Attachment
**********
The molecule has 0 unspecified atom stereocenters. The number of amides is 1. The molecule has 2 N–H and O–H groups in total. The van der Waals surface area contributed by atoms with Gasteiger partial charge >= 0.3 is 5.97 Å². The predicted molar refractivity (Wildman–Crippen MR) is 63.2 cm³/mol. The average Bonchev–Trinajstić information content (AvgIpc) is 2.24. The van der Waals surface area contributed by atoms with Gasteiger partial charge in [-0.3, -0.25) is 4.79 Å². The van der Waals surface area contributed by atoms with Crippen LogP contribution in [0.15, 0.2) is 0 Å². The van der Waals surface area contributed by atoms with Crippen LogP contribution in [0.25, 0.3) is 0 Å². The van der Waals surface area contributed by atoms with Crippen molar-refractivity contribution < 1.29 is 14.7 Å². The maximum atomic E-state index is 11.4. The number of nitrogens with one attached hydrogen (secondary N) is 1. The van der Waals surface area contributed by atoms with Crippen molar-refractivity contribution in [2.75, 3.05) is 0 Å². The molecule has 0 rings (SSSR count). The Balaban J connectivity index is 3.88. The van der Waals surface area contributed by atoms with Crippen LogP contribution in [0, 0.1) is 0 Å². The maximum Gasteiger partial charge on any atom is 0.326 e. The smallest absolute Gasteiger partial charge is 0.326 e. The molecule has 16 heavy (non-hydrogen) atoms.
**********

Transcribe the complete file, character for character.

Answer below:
The molecule has 0 unspecified atom stereocenters. The number of amides is 1. The molecule has 2 N–H and O–H groups in total. The van der Waals surface area contributed by atoms with Gasteiger partial charge >= 0.3 is 5.97 Å². The predicted molar refractivity (Wildman–Crippen MR) is 63.2 cm³/mol. The average Bonchev–Trinajstić information content (AvgIpc) is 2.24. The van der Waals surface area contributed by atoms with Gasteiger partial charge in [-0.3, -0.25) is 4.79 Å². The van der Waals surface area contributed by atoms with Crippen LogP contribution in [0.15, 0.2) is 0 Å². The van der Waals surface area contributed by atoms with Crippen LogP contribution in [0.25, 0.3) is 0 Å². The van der Waals surface area contributed by atoms with Crippen molar-refractivity contribution < 1.29 is 14.7 Å². The maximum atomic E-state index is 11.4. The number of nitrogens with one attached hydrogen (secondary N) is 1. The van der Waals surface area contributed by atoms with Crippen molar-refractivity contribution in [2.75, 3.05) is 0 Å². The molecule has 0 rings (SSSR count). The Balaban J connectivity index is 3.88. The van der Waals surface area contributed by atoms with Crippen LogP contribution in [0, 0.1) is 0 Å². The maximum Gasteiger partial charge on any atom is 0.326 e. The smallest absolute Gasteiger partial charge is 0.326 e. The molecule has 16 heavy (non-hydrogen) atoms.